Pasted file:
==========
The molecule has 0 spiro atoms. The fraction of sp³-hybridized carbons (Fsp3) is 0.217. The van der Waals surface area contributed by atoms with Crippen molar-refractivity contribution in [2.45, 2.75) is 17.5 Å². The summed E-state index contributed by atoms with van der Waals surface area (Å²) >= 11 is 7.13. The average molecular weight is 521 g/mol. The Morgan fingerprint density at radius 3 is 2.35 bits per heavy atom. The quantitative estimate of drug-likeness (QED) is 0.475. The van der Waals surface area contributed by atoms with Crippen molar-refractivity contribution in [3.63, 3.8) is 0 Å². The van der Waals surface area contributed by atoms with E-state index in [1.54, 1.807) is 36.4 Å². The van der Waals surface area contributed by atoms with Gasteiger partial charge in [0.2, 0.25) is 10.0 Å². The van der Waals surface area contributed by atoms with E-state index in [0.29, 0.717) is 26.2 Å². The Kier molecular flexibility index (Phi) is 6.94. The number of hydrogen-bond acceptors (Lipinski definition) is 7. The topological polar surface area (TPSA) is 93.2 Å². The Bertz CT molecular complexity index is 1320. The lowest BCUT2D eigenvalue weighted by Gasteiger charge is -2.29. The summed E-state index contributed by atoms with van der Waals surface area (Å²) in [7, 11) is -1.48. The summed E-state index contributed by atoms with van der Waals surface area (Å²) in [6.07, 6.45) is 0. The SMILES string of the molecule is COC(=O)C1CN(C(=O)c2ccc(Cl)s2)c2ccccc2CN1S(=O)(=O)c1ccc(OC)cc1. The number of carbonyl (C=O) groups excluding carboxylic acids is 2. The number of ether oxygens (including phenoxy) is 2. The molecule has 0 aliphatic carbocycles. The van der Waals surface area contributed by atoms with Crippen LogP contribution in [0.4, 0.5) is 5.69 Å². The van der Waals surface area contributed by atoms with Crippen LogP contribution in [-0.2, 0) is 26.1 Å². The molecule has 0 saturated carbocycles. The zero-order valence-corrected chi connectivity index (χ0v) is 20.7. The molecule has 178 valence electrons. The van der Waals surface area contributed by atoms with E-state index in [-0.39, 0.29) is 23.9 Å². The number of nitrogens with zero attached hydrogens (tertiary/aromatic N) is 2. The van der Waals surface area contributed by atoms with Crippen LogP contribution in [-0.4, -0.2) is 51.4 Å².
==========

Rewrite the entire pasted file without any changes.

The molecule has 0 spiro atoms. The fraction of sp³-hybridized carbons (Fsp3) is 0.217. The van der Waals surface area contributed by atoms with Crippen molar-refractivity contribution in [2.45, 2.75) is 17.5 Å². The summed E-state index contributed by atoms with van der Waals surface area (Å²) >= 11 is 7.13. The average molecular weight is 521 g/mol. The Morgan fingerprint density at radius 3 is 2.35 bits per heavy atom. The quantitative estimate of drug-likeness (QED) is 0.475. The van der Waals surface area contributed by atoms with Crippen molar-refractivity contribution in [3.63, 3.8) is 0 Å². The van der Waals surface area contributed by atoms with E-state index in [1.54, 1.807) is 36.4 Å². The van der Waals surface area contributed by atoms with Gasteiger partial charge in [0.2, 0.25) is 10.0 Å². The van der Waals surface area contributed by atoms with E-state index in [0.29, 0.717) is 26.2 Å². The Kier molecular flexibility index (Phi) is 6.94. The number of hydrogen-bond acceptors (Lipinski definition) is 7. The topological polar surface area (TPSA) is 93.2 Å². The Bertz CT molecular complexity index is 1320. The lowest BCUT2D eigenvalue weighted by Gasteiger charge is -2.29. The summed E-state index contributed by atoms with van der Waals surface area (Å²) in [7, 11) is -1.48. The summed E-state index contributed by atoms with van der Waals surface area (Å²) in [6.07, 6.45) is 0. The SMILES string of the molecule is COC(=O)C1CN(C(=O)c2ccc(Cl)s2)c2ccccc2CN1S(=O)(=O)c1ccc(OC)cc1. The number of carbonyl (C=O) groups excluding carboxylic acids is 2. The number of ether oxygens (including phenoxy) is 2. The molecule has 0 aliphatic carbocycles. The van der Waals surface area contributed by atoms with Crippen LogP contribution in [0.4, 0.5) is 5.69 Å². The van der Waals surface area contributed by atoms with Crippen LogP contribution in [-0.2, 0) is 26.1 Å². The molecule has 0 saturated carbocycles. The zero-order valence-corrected chi connectivity index (χ0v) is 20.7. The molecule has 178 valence electrons. The van der Waals surface area contributed by atoms with E-state index in [-0.39, 0.29) is 23.9 Å². The number of nitrogens with zero attached hydrogens (tertiary/aromatic N) is 2. The van der Waals surface area contributed by atoms with Crippen LogP contribution in [-0.4, -0.2) is 51.4 Å².